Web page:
As a response to patch D2003 and my own work in OSL (interference script), I suggest to add the option of interference effects to the glossy and glass shaders natively in cycles. Please note that I'm not familiar with the source code of Cycles, so this task description is based on cursory glancing through the code.
The OSL script suffers from the limitation that the effect of roughness on the surface normal does not influence the reflectance and transmittance factors calculated with the generalized Fresnel equations. Only the macroscale normal is used for the reflectance and transmittance. Patch D2003 handles this in a more appropriate way for metals by applying the correct reflectance to each sample from a distribution of angles in case of rough surfaces.
I propose to build on top of patch D2003, which I expect to have pretty much laid out all the ground work, and to extend it to include one or two additional layers of an arbitrary material that can be described with a complex refractive index.
Things to discuss:
- Implementation: multiple glossy shaders, or a single shader that can handle substrate-only, substrate+1 layer, substrate+2 layers?
- The phase of the reflectance is required for physically-correct behavior (no approximation). I implemented a complex math library in OSL just for this. Is it acceptable to do the same for cycles?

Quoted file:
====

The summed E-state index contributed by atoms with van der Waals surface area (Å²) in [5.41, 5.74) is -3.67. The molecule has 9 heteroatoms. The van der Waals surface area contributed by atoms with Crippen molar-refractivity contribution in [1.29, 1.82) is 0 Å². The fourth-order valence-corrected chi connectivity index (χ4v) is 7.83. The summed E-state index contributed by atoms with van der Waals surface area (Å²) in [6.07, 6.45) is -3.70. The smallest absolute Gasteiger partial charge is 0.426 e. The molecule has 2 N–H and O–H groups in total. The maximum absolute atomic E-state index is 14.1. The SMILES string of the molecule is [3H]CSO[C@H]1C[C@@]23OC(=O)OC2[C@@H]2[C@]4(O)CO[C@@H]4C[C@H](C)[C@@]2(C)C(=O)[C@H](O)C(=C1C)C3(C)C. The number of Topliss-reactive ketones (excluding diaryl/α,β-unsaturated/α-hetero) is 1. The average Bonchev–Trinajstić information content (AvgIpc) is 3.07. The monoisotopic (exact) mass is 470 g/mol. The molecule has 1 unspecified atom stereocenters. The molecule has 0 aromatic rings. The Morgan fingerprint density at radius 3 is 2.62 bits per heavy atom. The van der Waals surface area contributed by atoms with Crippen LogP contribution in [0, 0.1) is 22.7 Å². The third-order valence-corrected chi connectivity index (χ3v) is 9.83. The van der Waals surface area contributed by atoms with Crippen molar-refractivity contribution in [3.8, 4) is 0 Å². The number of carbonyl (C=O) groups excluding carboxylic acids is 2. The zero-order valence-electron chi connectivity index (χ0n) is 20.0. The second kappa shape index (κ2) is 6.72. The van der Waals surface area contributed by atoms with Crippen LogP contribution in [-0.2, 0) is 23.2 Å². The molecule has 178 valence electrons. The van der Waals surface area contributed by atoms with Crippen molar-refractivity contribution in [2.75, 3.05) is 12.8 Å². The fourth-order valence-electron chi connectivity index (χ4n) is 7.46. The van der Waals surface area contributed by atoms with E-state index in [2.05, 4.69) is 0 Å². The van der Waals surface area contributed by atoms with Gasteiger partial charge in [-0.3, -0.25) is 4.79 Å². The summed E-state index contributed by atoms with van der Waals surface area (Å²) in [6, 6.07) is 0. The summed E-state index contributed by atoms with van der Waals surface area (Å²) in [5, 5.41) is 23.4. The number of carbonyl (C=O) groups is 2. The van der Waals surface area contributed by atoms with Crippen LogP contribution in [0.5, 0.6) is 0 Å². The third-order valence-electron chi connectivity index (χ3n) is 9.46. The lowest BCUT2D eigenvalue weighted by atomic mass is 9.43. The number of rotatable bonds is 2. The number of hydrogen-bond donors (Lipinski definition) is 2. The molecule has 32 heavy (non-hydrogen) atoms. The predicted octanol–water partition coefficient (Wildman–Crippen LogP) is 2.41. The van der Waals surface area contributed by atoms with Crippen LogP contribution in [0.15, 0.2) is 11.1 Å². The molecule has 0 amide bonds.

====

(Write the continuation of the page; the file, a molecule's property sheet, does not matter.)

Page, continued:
- If for substrate-only the approximate Fresnel reflectances are used, then for 1 or two layers with zero thickness a small color change can occur as in that case the exact solution is used. Is that acceptable? (disregarding a check for zero thickness of course)
- What to show the user? My OSL script has 3 n,k pairs (RGB) for each material (substrate, layer 1, layer 2). Then two thicknesses, one for each layer. I think this is the minimum. I optionally have the wavelengths of the RGB triplet and the refractive index of the outside medium as input via conditional compilation. The latter is perhaps the least useful, but the wavelengths determine the spacing between the interference fringes and therefore have an artistic value.
There are probably more things that I didn't think of, but this is a start. I am familiar with the physics and the equations that calculate such a feature and have experience with coding in C++. I would volunteer to implement interference effects in cycles and am thinking along the lines of co-development with a more senior Cycles developer.